The Washington PostDemocracy Dies in Darkness

Foreign powers are intervening in Ethiopia. They may only make the conflict worse.

The civil war has become internationalized — and all the more intractable

A destroyed tank lies on the side of the road south of Humera, in an area of western Tigray annexed by the Amhara region during the ongoing conflict, in Ethiopia on May 1, 2021. The war in Africa's second most populous country has killed thousands of people and displaced millions. (AP Photo/Ben Curtis, File)

Amid the violence in Ethiopia, Eritrea and the United States have engaged in an escalating war of words. On Nov. 12, Washington imposed fresh sanctions as punishment for human rights abuses committed by Eritrean troops fighting alongside the Ethiopian army in a bloody civil conflict, with the U.S. Treasury announcing that it would blacklist the Eritrean military and ruling party. The Eritrean Information Ministry responded by alleging that the “illicit and immoral sanctions” were designed to harm the Eritrean people.

It’s a useful window into just how internationalized Ethiopia’s civil war has become. Like so many conflicts in the Horn of Africa during the Cold War — when the United States and the Soviet Union engaged in a series of proxy wars — the violence has domestic roots, but is shaped by foreign powers. Each foreign player presents its intervention as a constructive contribution toward Ethiopia’s future. But in reality, global competition for influence in one of Africa’s most economically and militarily significant states has become a major barrier to resolving the conflict.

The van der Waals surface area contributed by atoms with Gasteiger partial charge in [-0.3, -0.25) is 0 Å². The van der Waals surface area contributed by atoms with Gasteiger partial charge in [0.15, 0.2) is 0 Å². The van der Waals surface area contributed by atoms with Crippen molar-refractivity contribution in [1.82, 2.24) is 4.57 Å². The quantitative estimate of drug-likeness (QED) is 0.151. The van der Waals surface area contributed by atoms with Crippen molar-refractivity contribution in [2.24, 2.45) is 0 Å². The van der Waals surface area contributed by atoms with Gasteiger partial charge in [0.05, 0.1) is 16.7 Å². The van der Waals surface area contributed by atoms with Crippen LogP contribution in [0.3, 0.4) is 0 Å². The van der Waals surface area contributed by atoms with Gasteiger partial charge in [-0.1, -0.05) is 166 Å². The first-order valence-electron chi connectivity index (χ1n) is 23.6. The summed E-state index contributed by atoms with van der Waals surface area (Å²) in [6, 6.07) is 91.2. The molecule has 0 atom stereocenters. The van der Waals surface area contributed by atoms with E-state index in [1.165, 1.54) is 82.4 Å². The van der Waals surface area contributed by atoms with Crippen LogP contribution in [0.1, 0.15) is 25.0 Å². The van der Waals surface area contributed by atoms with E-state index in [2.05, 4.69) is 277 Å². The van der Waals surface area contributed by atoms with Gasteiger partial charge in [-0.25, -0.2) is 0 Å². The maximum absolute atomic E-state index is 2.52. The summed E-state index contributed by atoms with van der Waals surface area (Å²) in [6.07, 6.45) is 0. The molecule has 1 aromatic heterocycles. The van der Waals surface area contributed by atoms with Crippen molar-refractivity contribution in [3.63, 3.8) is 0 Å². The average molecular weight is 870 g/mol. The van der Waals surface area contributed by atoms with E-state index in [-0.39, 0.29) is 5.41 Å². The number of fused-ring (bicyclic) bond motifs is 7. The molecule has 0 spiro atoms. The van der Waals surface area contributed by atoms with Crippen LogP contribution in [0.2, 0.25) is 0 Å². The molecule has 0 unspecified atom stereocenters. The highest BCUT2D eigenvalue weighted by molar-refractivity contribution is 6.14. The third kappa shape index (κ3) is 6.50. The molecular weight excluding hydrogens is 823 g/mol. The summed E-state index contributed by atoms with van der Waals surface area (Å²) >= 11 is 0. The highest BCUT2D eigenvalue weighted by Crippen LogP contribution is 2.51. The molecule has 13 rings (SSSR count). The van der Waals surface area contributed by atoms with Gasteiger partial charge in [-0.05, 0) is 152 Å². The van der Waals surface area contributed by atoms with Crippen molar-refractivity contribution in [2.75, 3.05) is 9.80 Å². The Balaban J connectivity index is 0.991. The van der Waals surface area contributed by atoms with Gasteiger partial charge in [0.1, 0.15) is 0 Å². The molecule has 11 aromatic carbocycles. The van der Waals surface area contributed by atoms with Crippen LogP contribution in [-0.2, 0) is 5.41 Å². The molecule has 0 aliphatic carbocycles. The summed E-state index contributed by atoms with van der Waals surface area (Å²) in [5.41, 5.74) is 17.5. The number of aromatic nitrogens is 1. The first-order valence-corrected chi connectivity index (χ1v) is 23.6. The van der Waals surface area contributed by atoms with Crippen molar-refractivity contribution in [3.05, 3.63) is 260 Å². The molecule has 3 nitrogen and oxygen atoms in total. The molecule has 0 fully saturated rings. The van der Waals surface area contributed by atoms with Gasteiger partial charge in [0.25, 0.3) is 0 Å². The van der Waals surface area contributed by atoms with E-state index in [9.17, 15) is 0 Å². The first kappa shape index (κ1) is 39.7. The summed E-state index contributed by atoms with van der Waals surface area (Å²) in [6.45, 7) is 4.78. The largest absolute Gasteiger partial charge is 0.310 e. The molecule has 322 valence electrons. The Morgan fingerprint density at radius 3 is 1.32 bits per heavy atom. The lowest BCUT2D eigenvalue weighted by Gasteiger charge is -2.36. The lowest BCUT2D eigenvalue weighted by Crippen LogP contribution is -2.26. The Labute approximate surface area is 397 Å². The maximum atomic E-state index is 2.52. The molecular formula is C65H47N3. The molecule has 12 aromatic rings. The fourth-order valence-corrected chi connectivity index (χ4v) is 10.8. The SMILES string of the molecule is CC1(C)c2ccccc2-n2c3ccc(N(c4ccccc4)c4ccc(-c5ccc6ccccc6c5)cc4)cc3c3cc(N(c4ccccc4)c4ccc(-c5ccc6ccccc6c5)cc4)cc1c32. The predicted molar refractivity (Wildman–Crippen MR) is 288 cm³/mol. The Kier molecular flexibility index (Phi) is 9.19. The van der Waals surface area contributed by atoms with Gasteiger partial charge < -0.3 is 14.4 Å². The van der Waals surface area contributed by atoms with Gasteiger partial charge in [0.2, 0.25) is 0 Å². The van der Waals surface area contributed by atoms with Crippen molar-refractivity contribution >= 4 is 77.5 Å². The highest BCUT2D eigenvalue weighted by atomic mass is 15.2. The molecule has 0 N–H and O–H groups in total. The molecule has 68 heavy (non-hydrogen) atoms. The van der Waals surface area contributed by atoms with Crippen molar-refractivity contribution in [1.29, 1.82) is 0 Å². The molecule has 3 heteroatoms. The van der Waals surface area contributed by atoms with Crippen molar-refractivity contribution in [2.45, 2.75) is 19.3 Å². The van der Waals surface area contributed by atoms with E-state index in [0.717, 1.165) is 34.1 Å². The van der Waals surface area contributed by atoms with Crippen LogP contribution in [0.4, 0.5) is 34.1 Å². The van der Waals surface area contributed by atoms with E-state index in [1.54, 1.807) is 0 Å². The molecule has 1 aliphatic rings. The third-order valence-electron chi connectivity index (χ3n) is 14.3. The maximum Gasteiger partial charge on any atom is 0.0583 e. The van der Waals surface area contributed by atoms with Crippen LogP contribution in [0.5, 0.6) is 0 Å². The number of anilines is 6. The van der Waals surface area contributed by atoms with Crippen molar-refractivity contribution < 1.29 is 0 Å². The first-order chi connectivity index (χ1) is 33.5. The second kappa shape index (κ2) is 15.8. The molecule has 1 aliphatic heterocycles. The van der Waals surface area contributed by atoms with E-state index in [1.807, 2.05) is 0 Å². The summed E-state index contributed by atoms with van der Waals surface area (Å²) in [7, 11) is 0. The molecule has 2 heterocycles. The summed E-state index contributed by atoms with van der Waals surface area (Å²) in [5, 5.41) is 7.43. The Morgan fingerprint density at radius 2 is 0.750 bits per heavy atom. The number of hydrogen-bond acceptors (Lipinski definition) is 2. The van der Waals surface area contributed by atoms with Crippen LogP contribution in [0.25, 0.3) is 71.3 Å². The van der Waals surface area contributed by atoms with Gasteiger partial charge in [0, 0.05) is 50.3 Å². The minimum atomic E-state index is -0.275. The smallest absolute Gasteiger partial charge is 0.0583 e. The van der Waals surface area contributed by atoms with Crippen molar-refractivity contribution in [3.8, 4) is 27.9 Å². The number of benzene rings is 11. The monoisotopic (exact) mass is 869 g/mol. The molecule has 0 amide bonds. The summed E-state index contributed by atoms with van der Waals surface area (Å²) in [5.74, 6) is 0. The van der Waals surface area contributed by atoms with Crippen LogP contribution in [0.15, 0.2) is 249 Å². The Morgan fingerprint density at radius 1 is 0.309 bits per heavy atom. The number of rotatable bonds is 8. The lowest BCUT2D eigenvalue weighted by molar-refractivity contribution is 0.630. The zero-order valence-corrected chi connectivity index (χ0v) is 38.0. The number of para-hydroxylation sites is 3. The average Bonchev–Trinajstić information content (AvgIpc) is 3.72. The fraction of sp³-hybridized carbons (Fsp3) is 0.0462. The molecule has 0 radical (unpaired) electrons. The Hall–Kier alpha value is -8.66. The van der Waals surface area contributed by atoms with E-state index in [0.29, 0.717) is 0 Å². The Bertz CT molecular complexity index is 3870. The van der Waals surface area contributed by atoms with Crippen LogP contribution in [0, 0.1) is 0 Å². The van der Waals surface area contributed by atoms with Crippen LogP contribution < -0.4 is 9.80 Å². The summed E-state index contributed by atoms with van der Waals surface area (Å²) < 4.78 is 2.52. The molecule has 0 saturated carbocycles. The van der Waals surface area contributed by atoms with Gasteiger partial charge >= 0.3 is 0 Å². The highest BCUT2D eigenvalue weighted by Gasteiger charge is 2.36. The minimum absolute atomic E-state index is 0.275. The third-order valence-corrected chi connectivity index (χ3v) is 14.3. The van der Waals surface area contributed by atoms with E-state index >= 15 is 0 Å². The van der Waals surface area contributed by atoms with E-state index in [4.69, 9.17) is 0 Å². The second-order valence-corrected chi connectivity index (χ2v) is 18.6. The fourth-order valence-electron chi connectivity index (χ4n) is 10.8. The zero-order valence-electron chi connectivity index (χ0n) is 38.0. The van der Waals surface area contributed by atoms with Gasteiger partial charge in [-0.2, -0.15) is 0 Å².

Ever since Ethiopian Prime Minister Abiy Ahmed came to power in 2018, tensions had been growing with the party governing the Tigray region. The Tigray People’s Liberation Front (TPLF), which had played a dominant role in Ethiopia’s government since 1991, found itself increasingly marginalized — especially after Abiy announced plans to set up his own political vehicle, the Prosperity Party. Mounting distrust escalated into a civil war last November. Early gains led Abiy to predict that the conflict would be quick and contained, but instead TPLF forces, returning to guerrilla-war tactics, regained control of Tigray. The threat that they would march on the capital prompted the prime minister to ask ordinary citizens to take up arms earlier this month.